Shingletown Emergency Radio (SER)

Ways of mounting an outside antenna

Page Last Updated:
Wednesday, 08-Apr-2020 18:41:28 EDT

Ways to get your outside antenna up/mounted

There are lots of ways to mount an outside Antenna

Some are quick and easy and don't even need a ladder and
others are time consuming, difficult and need climbing or a hoist.
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DO NOT put your neighborhood (MURS/FRS) antenna higher than the bottom
of it at or just above roof level, or you could interfere with other neighborhoods

The easy ones - Not very high up

An old camera tripod
on the porch or deck
4 to 5 feet above deck

Using a Camera for an Antenna Mount
Advantages: quick, easy, no climbing and inexpensive.
Hopefully this one is just temporary
Most any tripod stand will work: light, speaker, etc.
May heed extra weight to hold it from falling
over, or attach it to the railing or something else.
If you don't have you may be able to buy
one at a thrift store for not much money.

A pipe clamp
clamped to the deck railing
1 to 10 feet above railing

using a pipe clamp for an antenna mount
Advantages: quick, easy, no climbing and inexpensive.
This can get you up higher than the tripod.
You can add a piece of conduit to go higher.
You need the pipe clamp and a threaded pipe of
the correct size. They can be purchased at hardware
stores in 2 sizes for not much money.
I am using a 8' piece of electrical conduit.

Wilson Electronics 901117 Pole Mount
with mast screwed to the railing
1 to 15 feet above railing

Wilson Wall Bracket mounted to deck railing
Advantages: quick, easy, no climbing and inexpensive.
This can go up even higher than the tripod
or pipe clamp. You can use a piece of conduit
to go higher, if you mount it at the bottom.
I am using a 10' piece of electrical conduit.
There are boards screwed to the deck
to secure the bottom.

The moderate ones - somewhat to much higher up

Wilson Electronics 901117 Pole Mount
screwed to the eaves
1 to 10 feet above roof

Wilson Wall Bracket
Advantages: quick, easy, inexpensive,
can be done with a ladder.

This is already higher because it starts at roof level
you can add a piece of conduit to go higher

Rohn Products WM24D Wall Mount
and mast mounted to the wall
10 to 40 feet above roof

Rohn WM24D Wall Mount Rohn WM24D Wall Mount
Advantages: gets antenna higher, moderate
price, can be done with a ladder.

This is already higher because
it starts near roof level
Height depends on length of mast purchased
May need guy wires depending on mast height

A mast or telescoping mast
mounted to the roof with guy wires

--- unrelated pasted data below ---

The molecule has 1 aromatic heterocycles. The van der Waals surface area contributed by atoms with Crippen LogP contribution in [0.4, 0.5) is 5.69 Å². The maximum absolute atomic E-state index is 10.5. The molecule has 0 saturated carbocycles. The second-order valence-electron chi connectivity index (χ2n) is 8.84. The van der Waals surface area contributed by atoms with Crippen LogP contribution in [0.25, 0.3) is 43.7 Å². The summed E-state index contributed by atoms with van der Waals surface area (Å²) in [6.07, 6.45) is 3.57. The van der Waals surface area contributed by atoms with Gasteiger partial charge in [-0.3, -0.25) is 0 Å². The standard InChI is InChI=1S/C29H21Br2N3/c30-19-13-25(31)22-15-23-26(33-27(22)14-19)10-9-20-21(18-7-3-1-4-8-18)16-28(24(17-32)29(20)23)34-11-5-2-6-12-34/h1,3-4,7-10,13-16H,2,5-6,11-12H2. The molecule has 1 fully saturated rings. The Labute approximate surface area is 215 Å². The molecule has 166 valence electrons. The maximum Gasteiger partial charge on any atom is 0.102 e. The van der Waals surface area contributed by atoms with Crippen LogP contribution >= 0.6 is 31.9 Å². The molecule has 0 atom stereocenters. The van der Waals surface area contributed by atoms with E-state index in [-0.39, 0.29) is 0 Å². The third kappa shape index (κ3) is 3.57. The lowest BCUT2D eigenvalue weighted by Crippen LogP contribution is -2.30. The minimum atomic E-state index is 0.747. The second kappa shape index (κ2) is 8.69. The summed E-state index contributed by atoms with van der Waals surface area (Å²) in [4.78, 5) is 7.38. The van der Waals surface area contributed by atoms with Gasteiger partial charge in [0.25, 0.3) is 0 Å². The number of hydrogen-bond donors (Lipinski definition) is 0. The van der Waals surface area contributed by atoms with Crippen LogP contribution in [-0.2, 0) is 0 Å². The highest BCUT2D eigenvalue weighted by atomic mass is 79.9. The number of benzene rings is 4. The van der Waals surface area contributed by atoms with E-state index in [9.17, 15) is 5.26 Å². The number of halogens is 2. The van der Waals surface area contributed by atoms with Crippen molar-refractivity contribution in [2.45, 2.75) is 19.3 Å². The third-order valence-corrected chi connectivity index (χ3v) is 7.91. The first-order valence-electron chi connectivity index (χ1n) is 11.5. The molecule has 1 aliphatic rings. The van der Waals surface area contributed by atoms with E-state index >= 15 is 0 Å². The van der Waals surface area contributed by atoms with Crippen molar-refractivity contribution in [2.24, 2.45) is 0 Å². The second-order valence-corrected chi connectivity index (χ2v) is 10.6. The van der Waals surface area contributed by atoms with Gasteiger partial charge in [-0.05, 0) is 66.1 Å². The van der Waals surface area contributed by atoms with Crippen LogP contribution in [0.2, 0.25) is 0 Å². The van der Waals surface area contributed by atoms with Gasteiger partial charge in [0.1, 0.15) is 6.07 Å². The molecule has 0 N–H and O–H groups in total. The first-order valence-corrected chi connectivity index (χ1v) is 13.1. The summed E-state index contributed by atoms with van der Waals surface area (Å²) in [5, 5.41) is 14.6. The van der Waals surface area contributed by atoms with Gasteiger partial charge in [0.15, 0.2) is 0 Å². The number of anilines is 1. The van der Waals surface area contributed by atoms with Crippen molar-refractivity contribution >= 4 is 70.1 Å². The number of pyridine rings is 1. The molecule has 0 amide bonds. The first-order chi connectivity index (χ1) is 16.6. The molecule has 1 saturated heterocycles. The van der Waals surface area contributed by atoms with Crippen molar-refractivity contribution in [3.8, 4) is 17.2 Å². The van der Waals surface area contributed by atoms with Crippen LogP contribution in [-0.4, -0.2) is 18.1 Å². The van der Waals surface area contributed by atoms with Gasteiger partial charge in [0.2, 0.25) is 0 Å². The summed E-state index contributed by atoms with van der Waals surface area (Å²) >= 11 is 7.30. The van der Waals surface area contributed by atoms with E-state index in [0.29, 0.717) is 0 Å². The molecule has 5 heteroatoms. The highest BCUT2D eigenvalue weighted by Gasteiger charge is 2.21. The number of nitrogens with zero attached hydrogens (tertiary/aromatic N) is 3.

20 to 40 feet above roof

Telescoping Antenna Masts
Advantages: gets antenna higher
Disadvantages: Requires going onto roof,
needs guy wires, and more expensive.

This is already higher because it starts at roof
level. The one pictured is not telescoping,
it is made from metal electrical conduit.
Height depends on length of mast purchased
WILL need mandatory guy wires

The difficult ones - can be very high up

A guyed or free standing tower with or without a wall bracket
40 to 100 feet or more

More Coming
I will post a picture of mine when I get it up
This option can get you to the greatest height
Will handle large directional (beams/yagi) antennas with rotor
Expensive, requires concrete base, most difficult to install
May require hoist or crane, but can be done with climbing and gin pole

Getting your coax cable through the wall

The easiest way is to just drill a hole large enough for the connector and cable to go through.
Fill any gap between the cable and the wall with calking or silicone to prevent bugs from getting in.
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Another way is to use the correct bulk head adapter installed in a piece of sheet metal, then 1 run of
cable from the antenna to the bulk head adapter and another from the adapter to your radio equipment.
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You can also run it through a window by opening the window a few inches and filling
the gap using plastic or other strip and either of the above methods to get the cable through.

Grounding your antenna

Information comming soon

Places to find Amateur Radio Equipment

3star Inc
Towers, Masts & etc.


Coax & Connectors

The Antenna Farm


DX Engineering


Ham Radio Outlet

For more information on the

Shingletown Emergency Radio (SER) Go HERE

The Shingletown Emergency Radio Plan is a free service. There is no cost
to participate if you have compatible radio equipment. Of course, if you
don’t have compatible radio equipment you need to purchase it. We do
not sell the equipment or make money from the sale of it. We do make
suggestions and will program any compatible radios free of charge.
What we offer is communications and hopefully peace of mind
in case of an emergency and/or complete communication failure.
We do it for our families and we can include you too.
It is neighbors helping neighbors.

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